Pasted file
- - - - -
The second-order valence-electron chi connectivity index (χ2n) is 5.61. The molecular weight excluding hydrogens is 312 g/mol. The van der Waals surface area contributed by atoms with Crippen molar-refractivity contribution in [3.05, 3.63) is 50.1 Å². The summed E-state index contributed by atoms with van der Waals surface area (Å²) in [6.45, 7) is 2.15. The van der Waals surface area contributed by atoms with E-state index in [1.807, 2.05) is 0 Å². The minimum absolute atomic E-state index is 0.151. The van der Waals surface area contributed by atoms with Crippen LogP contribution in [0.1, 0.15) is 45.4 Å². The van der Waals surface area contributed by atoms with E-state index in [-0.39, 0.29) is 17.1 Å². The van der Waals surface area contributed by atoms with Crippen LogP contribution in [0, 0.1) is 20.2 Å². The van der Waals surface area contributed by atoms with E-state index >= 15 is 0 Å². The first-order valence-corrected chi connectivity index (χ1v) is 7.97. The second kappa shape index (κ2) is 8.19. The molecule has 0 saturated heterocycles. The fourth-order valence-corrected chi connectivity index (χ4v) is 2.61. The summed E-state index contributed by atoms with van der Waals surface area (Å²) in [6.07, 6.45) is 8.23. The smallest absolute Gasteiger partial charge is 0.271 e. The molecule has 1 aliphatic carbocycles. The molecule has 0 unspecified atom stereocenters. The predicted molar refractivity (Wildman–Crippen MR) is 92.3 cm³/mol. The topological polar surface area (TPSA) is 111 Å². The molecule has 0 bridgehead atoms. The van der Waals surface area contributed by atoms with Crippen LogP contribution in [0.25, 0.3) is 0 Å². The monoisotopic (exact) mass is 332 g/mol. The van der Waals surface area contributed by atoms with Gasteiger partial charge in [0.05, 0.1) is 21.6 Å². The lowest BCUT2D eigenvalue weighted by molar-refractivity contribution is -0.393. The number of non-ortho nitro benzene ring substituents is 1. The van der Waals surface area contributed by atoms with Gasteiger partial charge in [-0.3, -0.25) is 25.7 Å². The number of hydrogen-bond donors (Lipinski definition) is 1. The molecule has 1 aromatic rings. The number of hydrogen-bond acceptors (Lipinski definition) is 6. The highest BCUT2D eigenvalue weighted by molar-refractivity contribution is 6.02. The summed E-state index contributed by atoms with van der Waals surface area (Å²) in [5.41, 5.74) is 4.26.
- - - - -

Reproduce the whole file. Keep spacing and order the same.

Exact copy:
The second-order valence-electron chi connectivity index (χ2n) is 5.61. The molecular weight excluding hydrogens is 312 g/mol. The van der Waals surface area contributed by atoms with Crippen molar-refractivity contribution in [3.05, 3.63) is 50.1 Å². The summed E-state index contributed by atoms with van der Waals surface area (Å²) in [6.45, 7) is 2.15. The van der Waals surface area contributed by atoms with E-state index in [1.807, 2.05) is 0 Å². The minimum absolute atomic E-state index is 0.151. The van der Waals surface area contributed by atoms with Crippen LogP contribution in [0.1, 0.15) is 45.4 Å². The van der Waals surface area contributed by atoms with E-state index in [-0.39, 0.29) is 17.1 Å². The van der Waals surface area contributed by atoms with Crippen LogP contribution in [0, 0.1) is 20.2 Å². The van der Waals surface area contributed by atoms with E-state index >= 15 is 0 Å². The first-order valence-corrected chi connectivity index (χ1v) is 7.97. The second kappa shape index (κ2) is 8.19. The molecule has 0 saturated heterocycles. The fourth-order valence-corrected chi connectivity index (χ4v) is 2.61. The summed E-state index contributed by atoms with van der Waals surface area (Å²) in [6.07, 6.45) is 8.23. The smallest absolute Gasteiger partial charge is 0.271 e. The molecule has 1 aliphatic carbocycles. The molecule has 0 unspecified atom stereocenters. The predicted molar refractivity (Wildman–Crippen MR) is 92.3 cm³/mol. The topological polar surface area (TPSA) is 111 Å². The molecule has 0 bridgehead atoms. The van der Waals surface area contributed by atoms with Crippen LogP contribution in [0.25, 0.3) is 0 Å². The monoisotopic (exact) mass is 332 g/mol. The van der Waals surface area contributed by atoms with Gasteiger partial charge in [0.05, 0.1) is 21.6 Å². The lowest BCUT2D eigenvalue weighted by molar-refractivity contribution is -0.393. The number of non-ortho nitro benzene ring substituents is 1. The van der Waals surface area contributed by atoms with Gasteiger partial charge in [-0.3, -0.25) is 25.7 Å². The number of hydrogen-bond donors (Lipinski definition) is 1. The molecule has 1 aromatic rings. The number of hydrogen-bond acceptors (Lipinski definition) is 6. The highest BCUT2D eigenvalue weighted by molar-refractivity contribution is 6.02. The summed E-state index contributed by atoms with van der Waals surface area (Å²) in [5.41, 5.74) is 4.26.